[00:08:04] And would you believe it that he turned this model toy store? For train sets, I guess this train set model niche into a million dollar business. So when you say things like, I don't think the niche is good enough in order for me to get jumped back into or to jump into, you have to remember that just because you podcast about blogging does not necessarily mean, or just let me put it this way, just because you blog about podcasting doesn't mean that people won't latch onto your content.
[00:08:35] Some people will not appreciate what I have to say. They may not latch onto what I had to say. I may not resonate with them as well. But there may be someone out there that does resonate with me and not everyone is going to be my audience. I have a specific purpose of why I create these podcasts, why I create my videos.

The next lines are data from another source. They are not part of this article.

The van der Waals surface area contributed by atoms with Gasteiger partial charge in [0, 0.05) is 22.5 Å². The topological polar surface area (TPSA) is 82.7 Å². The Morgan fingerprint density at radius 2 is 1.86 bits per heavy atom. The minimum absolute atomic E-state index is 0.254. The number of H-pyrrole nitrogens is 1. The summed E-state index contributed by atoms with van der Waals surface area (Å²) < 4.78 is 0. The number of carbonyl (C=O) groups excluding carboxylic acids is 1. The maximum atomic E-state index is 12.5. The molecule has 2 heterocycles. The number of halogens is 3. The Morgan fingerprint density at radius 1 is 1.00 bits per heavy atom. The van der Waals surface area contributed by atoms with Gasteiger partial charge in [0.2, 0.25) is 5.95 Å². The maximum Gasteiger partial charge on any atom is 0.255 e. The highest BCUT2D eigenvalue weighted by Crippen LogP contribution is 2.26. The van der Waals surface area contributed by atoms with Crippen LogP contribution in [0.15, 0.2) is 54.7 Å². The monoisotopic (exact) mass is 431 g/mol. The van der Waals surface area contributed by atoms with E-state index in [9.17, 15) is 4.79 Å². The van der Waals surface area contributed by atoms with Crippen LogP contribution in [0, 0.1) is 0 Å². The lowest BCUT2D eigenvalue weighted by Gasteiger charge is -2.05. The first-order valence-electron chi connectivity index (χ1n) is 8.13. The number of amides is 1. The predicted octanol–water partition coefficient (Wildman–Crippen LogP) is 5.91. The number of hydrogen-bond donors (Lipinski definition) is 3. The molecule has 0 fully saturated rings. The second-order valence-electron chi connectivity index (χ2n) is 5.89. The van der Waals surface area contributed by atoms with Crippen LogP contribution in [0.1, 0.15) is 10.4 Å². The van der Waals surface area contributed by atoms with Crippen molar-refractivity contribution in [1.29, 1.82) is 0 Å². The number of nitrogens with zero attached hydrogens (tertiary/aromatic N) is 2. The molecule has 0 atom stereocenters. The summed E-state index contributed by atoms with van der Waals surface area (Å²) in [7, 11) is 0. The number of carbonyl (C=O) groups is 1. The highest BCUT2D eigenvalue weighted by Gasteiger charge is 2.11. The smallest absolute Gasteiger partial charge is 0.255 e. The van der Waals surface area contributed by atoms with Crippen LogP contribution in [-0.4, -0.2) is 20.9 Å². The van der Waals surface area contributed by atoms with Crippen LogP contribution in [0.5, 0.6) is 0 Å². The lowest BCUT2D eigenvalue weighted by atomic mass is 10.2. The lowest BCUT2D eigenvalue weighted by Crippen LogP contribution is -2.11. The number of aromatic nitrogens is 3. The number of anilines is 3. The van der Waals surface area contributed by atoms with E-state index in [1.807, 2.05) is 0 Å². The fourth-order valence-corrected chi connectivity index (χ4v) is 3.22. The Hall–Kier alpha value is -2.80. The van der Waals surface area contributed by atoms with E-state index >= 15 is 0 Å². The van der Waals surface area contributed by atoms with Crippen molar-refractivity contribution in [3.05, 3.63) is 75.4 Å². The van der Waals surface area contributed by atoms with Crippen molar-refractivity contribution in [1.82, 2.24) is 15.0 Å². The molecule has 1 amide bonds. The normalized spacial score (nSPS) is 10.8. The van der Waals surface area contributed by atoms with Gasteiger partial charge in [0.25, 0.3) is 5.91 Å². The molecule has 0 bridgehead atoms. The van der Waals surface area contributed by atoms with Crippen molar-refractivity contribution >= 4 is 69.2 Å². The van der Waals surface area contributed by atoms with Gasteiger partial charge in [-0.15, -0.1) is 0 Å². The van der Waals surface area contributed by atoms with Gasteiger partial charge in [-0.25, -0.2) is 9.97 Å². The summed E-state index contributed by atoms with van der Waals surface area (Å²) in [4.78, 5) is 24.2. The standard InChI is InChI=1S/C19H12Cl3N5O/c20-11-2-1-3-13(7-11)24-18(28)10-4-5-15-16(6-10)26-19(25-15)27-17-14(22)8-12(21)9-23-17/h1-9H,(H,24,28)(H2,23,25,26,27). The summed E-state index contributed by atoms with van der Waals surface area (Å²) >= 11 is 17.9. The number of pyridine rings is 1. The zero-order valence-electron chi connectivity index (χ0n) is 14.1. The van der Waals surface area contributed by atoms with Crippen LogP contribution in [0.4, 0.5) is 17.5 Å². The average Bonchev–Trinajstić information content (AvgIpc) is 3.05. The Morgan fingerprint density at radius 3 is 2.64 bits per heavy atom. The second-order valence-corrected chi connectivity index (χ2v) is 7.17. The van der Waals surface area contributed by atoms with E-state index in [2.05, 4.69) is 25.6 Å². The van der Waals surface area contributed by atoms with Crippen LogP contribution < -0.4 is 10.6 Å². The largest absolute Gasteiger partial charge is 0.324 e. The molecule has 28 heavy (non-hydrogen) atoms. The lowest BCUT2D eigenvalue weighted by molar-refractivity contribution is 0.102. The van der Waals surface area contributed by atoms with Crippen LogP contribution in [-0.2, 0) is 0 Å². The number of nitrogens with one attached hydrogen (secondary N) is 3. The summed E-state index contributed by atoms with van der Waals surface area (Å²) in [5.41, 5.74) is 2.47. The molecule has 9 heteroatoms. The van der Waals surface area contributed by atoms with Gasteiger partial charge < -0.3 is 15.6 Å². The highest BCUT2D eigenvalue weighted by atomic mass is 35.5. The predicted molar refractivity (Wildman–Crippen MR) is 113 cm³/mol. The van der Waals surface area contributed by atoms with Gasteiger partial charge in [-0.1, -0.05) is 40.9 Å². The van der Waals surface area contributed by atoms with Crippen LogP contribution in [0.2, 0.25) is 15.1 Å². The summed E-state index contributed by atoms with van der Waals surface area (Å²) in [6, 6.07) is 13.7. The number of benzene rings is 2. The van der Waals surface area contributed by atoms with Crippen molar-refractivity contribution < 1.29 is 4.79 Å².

[00:08:56] Why do all of these things? So just so you know, if you're going to jump into the podcasting space and write about podcasting, the niche is probably perfect. You just have to provide value. That's all you have to do. That's all you have to do is you just have to provide value. So thank you for your question.
[00:09:14] Let's jump on over to the next question. This one is going to be coming from Joe Johanne, and he writes let's see here. I know that he had written a question about laws and regulations. He says what laws or regulations. Should I be looking for or mindful of when starting a podcast? Are they the same for each state?
[00:09:33] Besides just like a business license, are there like broadcasting laws or regulations? We need to be mindful of. This is a very simple answer to the question. No, there are no regulations. There are no, nothing that is state by state. You can just go ahead and start a podcast. It seems as though Joe is just getting his podcasts started for the first time.
[00:09:49] So no, there's nothing like that, that that you have to be mindful of. Just the one thing that you should be mindful of is just to not copy other people's content, be very mindful of intellectual property [00:10:00] because someone can report your intellectual property. And then they can put, either send a cease and desist or send someone to take legal action.